Vegetable Shortage Crisis Tip Of The Iceberg

This week, much of the country has been focused on the shock of a vegetable shortage with rationing having been introduced back to Britain for the first time since the 1950’s.   In news that will send children across much of Northern Europe rejoicing, there is now a shortage lettuce, broccoli, tomatoes, courgettes and several other items that at this time of year are sourced from southern Europe.


As usual, it is the weather is to blame in the Mediterranean and particularly south-east Spain which suffered from terrible flooding. In 2013, Murcia produced 370,451 tons of lettuce, and the year before that the region accounted for 74% of all lettuce exported by the country.

If the floods weren’t bad enough, mother nature wreaked further chaos on Spain and Italy with hard frosts and the most substantial snow seen in parts of Spain for decades resulting not just in the loss of one generation of crops from the floods but continued inability of farmers to get out on the land and prepare for the next crop.

Aside from the sadness for the farmers and others who suffered in the extreme weather, this is one ‘disaster’ that really doesn’t bother me in the slightest.  I don’t like Courgettes (Zucchini) or Aubergines (Eggplants) and though I have lettuce, iceberg is not for me.   Call me a little old fashioned but I actually like to have fresh, seasonal and if at all possible, locally grown produce.  If not in my garden then at least within a short drive of my home.

Of course this was the norm even up until the 1980’s and maybe that is why I don’t really worry about the vegetable shortage.  In the wider scheme of vegetables, there is no shortage whatsoever.  There is a shortage of summer traditional summer salad produce but there is absolutely no shortage of vegetables… my tiny vegetable patch is bursting with leeks, onions, cabbage and various root vegetables.  In fact snow and ice actually makes some of them such as parsnips, even more delicious to eat as the cold weather can make them sweeter.


These days many consumers have grown used to expecting to purchase out of season items but I really think this is lazy, boring and bad for the environment.    I think it also shows a disconnect between people and the natural world and is symptomatic of the blandification and disposable culture seen towards food.

Perhaps for people working in offices in cities, they don’t really notice it is winter but why anyone in really cold weather would fancy having iceberg lettuce and courgettes rather than a warm, filling and much more nutritious stew of root vegetables or warm winter ‘salad’ with some kale and mushrooms is beyond me.  That’s even before the environmental impact of the food miles and the huge amounts of energy and resources spent on growing and transporting out of season food.

I think one of the pleasures in life is enjoying seasonal food.  I won’t ever have strawberries or raspberries in January.  Firstly they taste very substandard compared to fresh, local seasonal produce but I like the passing of the seasons and enjoying the bumper crop that comes into season before passing the baton to the next crop of fruit and vegetables.     There is a reason why they have strawberries at Wimbledon in June and July and they sell roasted nuts on the streets in December.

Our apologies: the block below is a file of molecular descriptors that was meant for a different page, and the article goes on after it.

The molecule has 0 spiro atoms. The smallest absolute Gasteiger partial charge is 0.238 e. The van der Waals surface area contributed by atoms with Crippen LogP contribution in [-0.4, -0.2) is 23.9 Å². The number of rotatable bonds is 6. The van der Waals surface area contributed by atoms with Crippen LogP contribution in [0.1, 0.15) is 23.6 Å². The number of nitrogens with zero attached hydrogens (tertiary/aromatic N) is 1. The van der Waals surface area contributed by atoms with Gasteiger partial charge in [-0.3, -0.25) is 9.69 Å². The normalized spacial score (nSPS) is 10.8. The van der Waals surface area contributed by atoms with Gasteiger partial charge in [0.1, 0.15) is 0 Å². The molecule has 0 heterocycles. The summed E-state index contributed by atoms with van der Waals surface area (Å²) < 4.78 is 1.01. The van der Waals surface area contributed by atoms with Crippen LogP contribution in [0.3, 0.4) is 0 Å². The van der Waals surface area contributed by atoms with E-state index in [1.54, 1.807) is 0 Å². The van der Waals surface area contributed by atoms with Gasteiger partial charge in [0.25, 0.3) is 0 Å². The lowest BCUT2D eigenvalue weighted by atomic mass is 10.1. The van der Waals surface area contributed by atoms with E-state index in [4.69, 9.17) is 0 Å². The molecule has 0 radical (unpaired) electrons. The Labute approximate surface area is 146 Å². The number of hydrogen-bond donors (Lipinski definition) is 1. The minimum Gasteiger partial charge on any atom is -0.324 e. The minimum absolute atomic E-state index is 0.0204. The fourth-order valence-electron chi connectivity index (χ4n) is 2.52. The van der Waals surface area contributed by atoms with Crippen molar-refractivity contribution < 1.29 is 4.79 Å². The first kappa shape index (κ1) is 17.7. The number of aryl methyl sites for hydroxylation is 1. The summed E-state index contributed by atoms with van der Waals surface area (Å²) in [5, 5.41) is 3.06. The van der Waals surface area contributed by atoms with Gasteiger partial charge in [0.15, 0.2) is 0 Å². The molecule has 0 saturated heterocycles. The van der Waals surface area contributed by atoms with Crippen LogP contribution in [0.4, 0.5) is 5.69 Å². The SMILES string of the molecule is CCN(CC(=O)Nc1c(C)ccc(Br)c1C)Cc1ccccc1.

The lettuce and tomatoes in Spain have died because the plants don’t fare well with more northerly weather, which is precisely why traditionally, we don’t grow or eat them here in the winter just as having a giant roast dinner in mid-July is also less appealing.

British fruit and vegetable seasonal availability chart courtesy of New Covent Garden Market, London.

British fruit and vegetable seasonal availability chart courtesy of New Covent Garden Market, London.

I think having the same food every week or month of the year just makes it all a bit boring and bland.  As has been said before about eating at McDonalds, you know exactly what you’re going to get but it is never going to be the most interesting, most tasty or in any way surprising meal.

I know when I travel abroad I don’t want anything that comes close to resembling British food…. or American or European food… except for food from that particular European country.  Food can connect people to the local land and culture and I think that is the same at home too.   I’ll have my summer fruit in summer but for the next 2-3 months, I’m tucking in to the local, plentiful, cheap and very healthy season produce that can be both grown/harvested in the winter and does the job of filling me up on these dark cold days.




About Stephen Liddell

I am a writer and traveller with a penchant for history and getting off the beaten track. With several books to my name including several #1 sellers. I also write environmental, travel and history articles for magazines as well as freelance work. I run my private tours company with one tour stated by the leading travel website as being with the #1 authentic London Experience. Recently I've appeared on BBC Radio and Bloomberg TV and am waiting on the filming of a ghost story on British TV. I run my own private UK tours company (Ye Olde England Tours) with small, private and totally customisable guided tours run by myself!
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17 Responses to Vegetable Shortage Crisis Tip Of The Iceberg

  1. mycroft212b says:

    Exactly so! I think the panic buying, which inevitably sets in, is a nonsense too. How many courgettes can you store anyway!! We need to get used to eating seasonally again, who really needs green beans from Peru, apples from China, let alone the nonsense of asparagus being flown to Kenya just for it to be tied up with raffia!!